An edited extract from Web of Deceit: Britain’s Real Role in the World
In the hundreds of media articles on the 1994 Rwanda genocide, there is barely a mention of Britain being a permanent member of the UN security council and in any way responsible for what happened. I recounted Britain’s role in my previous book, The Great Deception, so I will not repeat everything here. Since then, however, another book, by Linda Melvern, an investigative journalist, confirms the quite terrible British, and US, role.
After the killings began in early April 1994, the UN security council, instead of beefing up it’s peace mission in the country and giving it a stronger mandate to intervene, decided to reduce the troop presence from 2,500 to 270. This decision sent a green light to those who had planned the genocide that the UN would not intervene. A small UN military force arrived merely to rescue expats, and then left. Belgium’s senior army officer in the UN peace mission believed that if this force had not been pulled out, the killing could have been stopped. Canadian general Romeo Dallaire, who commanded the UN force in Rwanda, later said that this evacuation showed “inexcusable apathy by the sovereign states that made up the UN, that is completely beyond comprehension and moral acceptability”.
It was Britain’s ambassador to the UN, Sir David Hannay, who proposed that the UN pull out its force; the US agreed. According to Melvern, it was left to the Nigerian ambassador, Ibrhaim Gambari, to point out that tens of thousands of civilians were dying at the time. Gambari also pleaded with the security council to reinforce the UN presence. But the US objected and Britain agreed, suggesting only to leave behind a token force, which became the 270 personnel.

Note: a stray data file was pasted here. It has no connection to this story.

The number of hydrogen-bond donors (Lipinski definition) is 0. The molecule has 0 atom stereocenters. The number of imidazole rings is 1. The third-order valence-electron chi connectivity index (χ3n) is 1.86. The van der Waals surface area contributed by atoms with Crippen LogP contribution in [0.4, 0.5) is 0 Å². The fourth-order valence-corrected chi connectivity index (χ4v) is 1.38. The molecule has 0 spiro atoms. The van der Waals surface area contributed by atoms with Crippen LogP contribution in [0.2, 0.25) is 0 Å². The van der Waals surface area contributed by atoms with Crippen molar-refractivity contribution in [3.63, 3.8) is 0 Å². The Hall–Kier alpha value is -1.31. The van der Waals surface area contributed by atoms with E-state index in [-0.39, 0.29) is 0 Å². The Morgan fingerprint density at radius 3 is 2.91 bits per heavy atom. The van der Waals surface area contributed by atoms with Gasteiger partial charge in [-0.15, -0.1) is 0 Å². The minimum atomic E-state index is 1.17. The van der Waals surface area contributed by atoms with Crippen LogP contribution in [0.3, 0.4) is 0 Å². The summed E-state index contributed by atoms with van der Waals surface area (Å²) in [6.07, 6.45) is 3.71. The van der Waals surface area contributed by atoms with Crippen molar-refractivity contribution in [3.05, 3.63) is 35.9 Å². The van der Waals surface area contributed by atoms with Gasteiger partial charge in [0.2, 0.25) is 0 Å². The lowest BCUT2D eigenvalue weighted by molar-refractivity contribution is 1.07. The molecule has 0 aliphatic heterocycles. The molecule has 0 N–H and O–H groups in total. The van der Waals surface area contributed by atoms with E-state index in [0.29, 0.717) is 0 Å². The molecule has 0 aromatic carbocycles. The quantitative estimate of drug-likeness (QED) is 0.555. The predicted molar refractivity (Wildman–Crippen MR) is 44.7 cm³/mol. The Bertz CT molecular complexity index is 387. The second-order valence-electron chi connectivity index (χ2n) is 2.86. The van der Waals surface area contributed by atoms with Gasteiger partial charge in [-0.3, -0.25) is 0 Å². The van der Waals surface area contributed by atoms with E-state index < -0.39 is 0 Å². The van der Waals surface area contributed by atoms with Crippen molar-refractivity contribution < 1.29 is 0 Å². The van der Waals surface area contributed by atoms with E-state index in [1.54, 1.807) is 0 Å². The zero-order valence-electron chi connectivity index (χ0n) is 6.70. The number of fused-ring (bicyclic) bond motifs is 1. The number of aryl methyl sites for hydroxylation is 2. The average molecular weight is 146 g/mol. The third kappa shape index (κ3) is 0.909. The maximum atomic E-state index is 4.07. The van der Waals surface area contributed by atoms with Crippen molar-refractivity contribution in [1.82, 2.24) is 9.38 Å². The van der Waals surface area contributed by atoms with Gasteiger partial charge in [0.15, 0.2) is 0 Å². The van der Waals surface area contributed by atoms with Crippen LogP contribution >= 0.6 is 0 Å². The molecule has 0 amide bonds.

On the security council at the time sat – by chance – Rwanda, as one of the ten non-permanent members. So British and US indifference and their policy of reducing the UN force, as expressed in the security council, was reported back to those directing the genocide in Rwanda. Melvern notes that “confident of no significant international opposition, it was decided to push ahead with further ‘pacification’ in the south” of the country. This led to tens of thousands more murders.
Romeo Dallaire, who had pleaded for reinforcements, complained that:
“My force was standing knee deep in mutilated bodies, surrounded by the guttural moans of dying people, looking into the eyes of dying children bleeding to death with their wounds burning in the sun and being invaded by maggots and flies. I found myself walking through villages where the only sign of life was a goat, or a chicken, or a songbird, as all the people were dead, their bodies being eaten by voracious packs of wild dogs”.
By May, with certainly tens of thousands and perhaps hundreds of thousands already dead, there was another UN proposal – to despatch 5,500 troops to help stop the massacres. This deployment was delayed by pressure mainly from the US ambassador, but with strong support from Britain. Dallaire believes that if these troops had been speadily deployed, tens of thousands more lives could have been saved. But the US and the British argued that before these troops went in, there needed to be a ceasefire in Rwanda, a quite insane suggestion given that one side was massacring innocent civilians. The US also ensured that this plan was watered down so that troops would have no mandate to use force to end the massacres.
Britain and the US also refused to provide the military airlift capability for the African states that were offering troops for this force. The RAF, for example, had plenty of transport aircraft that could have been deployed. Eventually, with delays continuing and thousands being killed by the day, Britain offered a measly 50 trucks. Lynda Chalker, then minister for overseas development, visited Dallaire in Rwanda in July. He gave her his list of requirements at the same time as noting that “I was up to my knees in bodies by then”. The 50 trucks had still not yet materialised. But later, on BBC2’s Newsnight, Chalker blamed Dallaire’s lack of resources on “the UN” which “ought to get its procurement right”.